Women’s Sport: Who Makes Our T20 World Cup Team Of The Tournament?

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This year’s World T20 has been filled with standout individual performances, both with bat and ball, but who makes our team of the tournament? 

1. Alyssa Healy

It’s hard to believe Alyssa Healy entered this year’s tournament with just 24 runs from her previous six innings. Right from ball one of Australia’s first encounter with India, Healy looked like the confident, aggressive stroke-maker we’ve become accustomed to seeing in recent times. Scoring three fifties in total, Healy’s knock in the final was without question, the finest we’ve ever seen in a World-Cup final. This included five sixes in total, including three in one over, as Healy scored 75 from just 39 balls- registering her half-century (30 balls) quicker than any player, man or woman in World-Cup history. This deservedly saw her pick up the player of the match award, as husband Mitchell Starc watched on from the crowd.

2. Shafali Verma

Without question the most exciting player to watch at this year’s tournament, it’s hard to believe Verma is still just 16 years of age. Already possessing greater power than anyone else in World Cricket, Verma bludgeoned the most sixes of anyone in the competition and blasted 161 runs in her first four games. She failed to score a half-century and was dismissed cheaply for just two in the final, but for a while sat at number one in the T20 batting rankings. She will no doubt return to this very spot in the future and this World Cup will undoubtedly be the first of many.


3. Beth Mooney

Mooney started her campaign slowly, scoring just 6 as Australia fell at the hands of India. Nevertheless, after a spectacular Big Bash tournament recently, it was always assumed she would come good. In her next five matches, Mooney scored 253 runs, including three fifties and finished with an average of 64.75. Her score of 78 not out in the final, was the highest individual score in T20 World Cup final history and helped her scoop the player of the tournament award.

4. Nat Sciver


Sciver was undoubtedly England’s most valuable player this campaign. Crucial with bat and ball, she scored three half-centuries in just four innings, and boasted an average of 67.33. She may have only picked up two wickes alongside this, but without her England would have struggled to make the semi-finals.

5. Heather Knight

England’s captain certainly led from the front this tournament. She became the first English player to register a century at a T20 World-Cup as she struck the highest score of the competition with 108 not out against Thailand. This was followed up by an impressive half-century against Pakistan. A disappointing tournament for England overall, but one where Knight herself can certainly hold her head high.

6. Laura Wolvaardt

The likes of Healy and Verma may have stolen the majority of the plaudits througout the competition, but Wolvaardt was integral to South-Africa’s middle order, and a large part of why they topped Group B ahead of England. Whilst she was only required to bat twice, Wolvaardt scored 94 runs, including an unbeaten 53 against Pakistan and was not dismissed at all. South Africa will perhaps regret the decision not to push her further up the order, especially against Australia, where a few more overs at the crease may have helped the Proteas get over the line.

7. Jess Jonassen

Having bowled the most overs of any player at the World Cup- 23 in total, Jonassen was the unsung hero of Australia’s title retention. Claiming 10 wickets in total across the six matches, Jonassen claimed at least one wicket in every match she played. With the absence of Tayla Vlaeminck and Ellyse Perry from the knockout-stages due to injury, Australia needed an opening bowler and Jonassen impressively stepped up to this mantle.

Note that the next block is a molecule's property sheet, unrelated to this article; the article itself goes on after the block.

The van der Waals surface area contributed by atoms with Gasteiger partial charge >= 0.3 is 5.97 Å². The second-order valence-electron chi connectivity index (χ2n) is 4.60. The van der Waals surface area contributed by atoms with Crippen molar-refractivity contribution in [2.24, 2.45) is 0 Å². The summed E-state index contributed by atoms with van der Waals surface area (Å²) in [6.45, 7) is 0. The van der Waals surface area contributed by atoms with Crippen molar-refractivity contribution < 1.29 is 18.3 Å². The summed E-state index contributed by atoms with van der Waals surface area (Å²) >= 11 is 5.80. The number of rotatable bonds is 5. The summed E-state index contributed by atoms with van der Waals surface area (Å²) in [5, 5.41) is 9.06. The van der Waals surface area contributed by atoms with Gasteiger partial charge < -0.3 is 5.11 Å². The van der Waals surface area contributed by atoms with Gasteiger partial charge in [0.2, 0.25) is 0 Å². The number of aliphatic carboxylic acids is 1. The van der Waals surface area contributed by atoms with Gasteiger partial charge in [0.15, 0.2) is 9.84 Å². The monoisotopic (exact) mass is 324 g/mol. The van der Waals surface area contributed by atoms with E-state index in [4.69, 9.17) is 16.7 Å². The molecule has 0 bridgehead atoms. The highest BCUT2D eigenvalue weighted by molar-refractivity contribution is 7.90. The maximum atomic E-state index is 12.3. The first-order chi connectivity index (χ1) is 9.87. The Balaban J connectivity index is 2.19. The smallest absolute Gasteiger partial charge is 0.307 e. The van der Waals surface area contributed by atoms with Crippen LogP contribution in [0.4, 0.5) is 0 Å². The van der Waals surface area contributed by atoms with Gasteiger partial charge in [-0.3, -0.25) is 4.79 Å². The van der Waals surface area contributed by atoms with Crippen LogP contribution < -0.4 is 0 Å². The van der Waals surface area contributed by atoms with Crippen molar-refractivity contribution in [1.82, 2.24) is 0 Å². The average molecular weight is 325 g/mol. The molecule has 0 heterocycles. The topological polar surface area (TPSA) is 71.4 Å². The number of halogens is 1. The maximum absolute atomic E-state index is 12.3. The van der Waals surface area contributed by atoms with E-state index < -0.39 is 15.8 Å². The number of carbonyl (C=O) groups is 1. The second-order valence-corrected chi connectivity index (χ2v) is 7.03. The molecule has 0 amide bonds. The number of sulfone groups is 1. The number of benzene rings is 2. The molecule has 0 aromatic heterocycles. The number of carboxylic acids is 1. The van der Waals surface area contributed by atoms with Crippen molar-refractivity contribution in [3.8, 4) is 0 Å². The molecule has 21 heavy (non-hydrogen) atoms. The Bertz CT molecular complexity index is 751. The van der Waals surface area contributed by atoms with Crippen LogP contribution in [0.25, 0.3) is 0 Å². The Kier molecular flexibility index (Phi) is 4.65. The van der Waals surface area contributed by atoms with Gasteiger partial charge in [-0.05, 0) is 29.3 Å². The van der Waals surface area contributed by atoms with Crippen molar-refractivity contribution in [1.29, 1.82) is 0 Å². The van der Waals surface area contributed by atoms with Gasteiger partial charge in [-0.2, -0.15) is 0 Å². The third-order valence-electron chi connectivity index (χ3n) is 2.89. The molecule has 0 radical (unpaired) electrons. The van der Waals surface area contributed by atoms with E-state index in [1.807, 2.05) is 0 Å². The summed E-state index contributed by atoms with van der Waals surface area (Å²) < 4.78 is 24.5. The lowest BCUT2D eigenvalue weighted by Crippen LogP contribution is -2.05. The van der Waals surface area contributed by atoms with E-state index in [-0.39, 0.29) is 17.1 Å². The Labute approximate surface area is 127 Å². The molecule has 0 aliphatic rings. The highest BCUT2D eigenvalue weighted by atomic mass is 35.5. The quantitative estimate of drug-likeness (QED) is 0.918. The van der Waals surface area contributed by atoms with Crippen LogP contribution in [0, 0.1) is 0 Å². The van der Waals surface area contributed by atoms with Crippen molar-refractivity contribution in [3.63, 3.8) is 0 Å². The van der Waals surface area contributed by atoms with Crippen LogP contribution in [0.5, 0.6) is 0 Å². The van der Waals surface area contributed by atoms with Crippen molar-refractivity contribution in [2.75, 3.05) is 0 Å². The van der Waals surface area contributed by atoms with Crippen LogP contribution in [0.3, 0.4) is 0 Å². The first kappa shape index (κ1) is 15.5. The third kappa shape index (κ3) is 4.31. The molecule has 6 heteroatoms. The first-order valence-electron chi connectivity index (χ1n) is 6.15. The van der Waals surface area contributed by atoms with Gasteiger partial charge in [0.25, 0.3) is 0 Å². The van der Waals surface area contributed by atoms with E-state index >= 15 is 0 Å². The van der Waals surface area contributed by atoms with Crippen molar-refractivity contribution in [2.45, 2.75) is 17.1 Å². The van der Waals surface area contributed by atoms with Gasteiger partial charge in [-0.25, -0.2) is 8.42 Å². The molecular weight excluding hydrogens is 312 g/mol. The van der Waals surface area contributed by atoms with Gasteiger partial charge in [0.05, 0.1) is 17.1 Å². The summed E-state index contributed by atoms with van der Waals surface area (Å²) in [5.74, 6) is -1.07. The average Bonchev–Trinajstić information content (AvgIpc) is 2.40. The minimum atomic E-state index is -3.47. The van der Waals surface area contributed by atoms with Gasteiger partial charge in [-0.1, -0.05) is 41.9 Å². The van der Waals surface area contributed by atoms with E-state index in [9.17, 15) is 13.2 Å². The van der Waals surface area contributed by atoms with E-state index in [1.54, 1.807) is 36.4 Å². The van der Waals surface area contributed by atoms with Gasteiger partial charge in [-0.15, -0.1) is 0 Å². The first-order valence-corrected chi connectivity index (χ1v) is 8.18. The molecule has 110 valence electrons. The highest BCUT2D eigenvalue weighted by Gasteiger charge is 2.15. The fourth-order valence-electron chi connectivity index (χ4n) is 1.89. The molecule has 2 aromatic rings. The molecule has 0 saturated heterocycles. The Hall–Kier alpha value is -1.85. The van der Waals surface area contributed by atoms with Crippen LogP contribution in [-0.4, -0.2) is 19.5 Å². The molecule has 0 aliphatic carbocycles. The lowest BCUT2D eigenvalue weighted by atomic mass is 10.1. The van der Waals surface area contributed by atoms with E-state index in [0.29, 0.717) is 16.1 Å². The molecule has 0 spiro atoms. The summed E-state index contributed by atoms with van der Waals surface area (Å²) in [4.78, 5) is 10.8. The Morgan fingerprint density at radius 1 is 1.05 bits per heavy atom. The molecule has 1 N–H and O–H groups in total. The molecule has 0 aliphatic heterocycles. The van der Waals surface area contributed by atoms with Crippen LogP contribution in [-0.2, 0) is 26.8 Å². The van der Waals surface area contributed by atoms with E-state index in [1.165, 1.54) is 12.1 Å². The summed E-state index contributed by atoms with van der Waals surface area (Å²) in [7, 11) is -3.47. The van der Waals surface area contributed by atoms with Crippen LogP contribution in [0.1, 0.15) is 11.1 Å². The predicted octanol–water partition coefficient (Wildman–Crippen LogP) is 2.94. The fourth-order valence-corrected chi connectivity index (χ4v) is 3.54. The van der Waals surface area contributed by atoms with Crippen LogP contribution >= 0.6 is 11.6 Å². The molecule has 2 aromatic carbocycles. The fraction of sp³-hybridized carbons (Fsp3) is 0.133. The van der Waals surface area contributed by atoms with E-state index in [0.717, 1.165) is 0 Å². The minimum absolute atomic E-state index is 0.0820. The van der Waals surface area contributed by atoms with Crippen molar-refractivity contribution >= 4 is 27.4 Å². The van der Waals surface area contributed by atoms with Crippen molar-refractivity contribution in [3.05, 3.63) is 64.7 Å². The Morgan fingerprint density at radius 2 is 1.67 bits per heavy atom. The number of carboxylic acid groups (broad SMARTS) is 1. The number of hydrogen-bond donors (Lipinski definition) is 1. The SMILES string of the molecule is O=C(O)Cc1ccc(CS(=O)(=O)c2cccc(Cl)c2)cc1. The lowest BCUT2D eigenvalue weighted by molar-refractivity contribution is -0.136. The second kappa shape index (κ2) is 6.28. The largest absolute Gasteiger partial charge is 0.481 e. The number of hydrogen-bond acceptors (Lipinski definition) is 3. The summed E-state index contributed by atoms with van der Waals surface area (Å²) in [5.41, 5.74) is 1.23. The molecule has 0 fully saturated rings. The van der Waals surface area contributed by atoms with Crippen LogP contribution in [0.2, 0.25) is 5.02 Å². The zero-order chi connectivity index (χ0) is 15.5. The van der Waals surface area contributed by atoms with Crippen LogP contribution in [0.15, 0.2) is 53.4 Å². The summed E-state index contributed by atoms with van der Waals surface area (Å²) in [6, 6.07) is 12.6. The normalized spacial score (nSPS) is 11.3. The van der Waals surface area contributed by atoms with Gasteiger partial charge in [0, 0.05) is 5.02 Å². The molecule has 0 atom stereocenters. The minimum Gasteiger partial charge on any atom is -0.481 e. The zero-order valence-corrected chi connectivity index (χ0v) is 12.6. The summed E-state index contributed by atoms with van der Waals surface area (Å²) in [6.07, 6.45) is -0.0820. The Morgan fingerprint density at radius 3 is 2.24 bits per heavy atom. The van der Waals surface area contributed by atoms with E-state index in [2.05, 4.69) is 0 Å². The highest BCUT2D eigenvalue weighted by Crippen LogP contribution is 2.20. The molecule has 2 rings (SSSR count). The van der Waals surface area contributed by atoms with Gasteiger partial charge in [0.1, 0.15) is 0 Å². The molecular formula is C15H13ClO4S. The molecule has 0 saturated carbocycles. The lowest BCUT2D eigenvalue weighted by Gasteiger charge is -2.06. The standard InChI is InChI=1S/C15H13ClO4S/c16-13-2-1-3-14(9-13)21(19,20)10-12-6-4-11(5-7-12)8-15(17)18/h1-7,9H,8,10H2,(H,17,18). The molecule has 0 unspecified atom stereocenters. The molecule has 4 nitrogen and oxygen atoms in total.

8. Sophie Ecclestone

It wasn’t to be for England at this World Cup, but the biggest positive for Lisa Keightley’s team will be the performances of the two spinners, Ecclestone and Glenn. The former picked up eight wickets in four matches, at an economy rate of just 3.23. Ecclestone is also ranked as the number one T20 bowler in the world now and is still aged just 20.

9. Sarah Glenn

Unjustly absent from the ICC’s team of the tournament, Sarah Glenn was equally as impressive as her spin partner. Six wickets in 4 matches with an economy of 4.25- which was bettered only by Ecclestone, the emergence of Glenn since Keightley took over has arguably been the England coach’s greatest achievement during her tenure.

10. Poonam Yadav

Yadav set the tournament alight against Australia in Sydney, as she dismantled the Australian top-order to claim 4-19. Her constant variations and inability for the opposition to pick her googly makes her perhaps the most feared bowler in T20 cricket right now. 9 wickets in the group stage was somewhat overshadowed however, as India’s semi-final was washed out and Yadav was played with caution by Australia in the final and restricted to just one wicket. Had India won the final, Yadav would almost certainly have been named player of the tournament.

11. Megan Schutt

Schutt was uncharacteristically expensive in the first game against India, picking up no wickets and condeing 35 runs from her four overs. Since that point however, she proved why she is ranked second in the ICC T20 bowling rankings, and delivered three match winning performances in a row as the tournament reached its conclusion. Three crucial wickets against New Zealand were followed up by two against South Africa in the semi-final ,including the dangerous Dane Van Niekerk and then four in the final. She was in truth, unlucky not to scoop the player of the match award at the MCG on Sunday, but was no doubt pivotal to Australia’s success all tournament.

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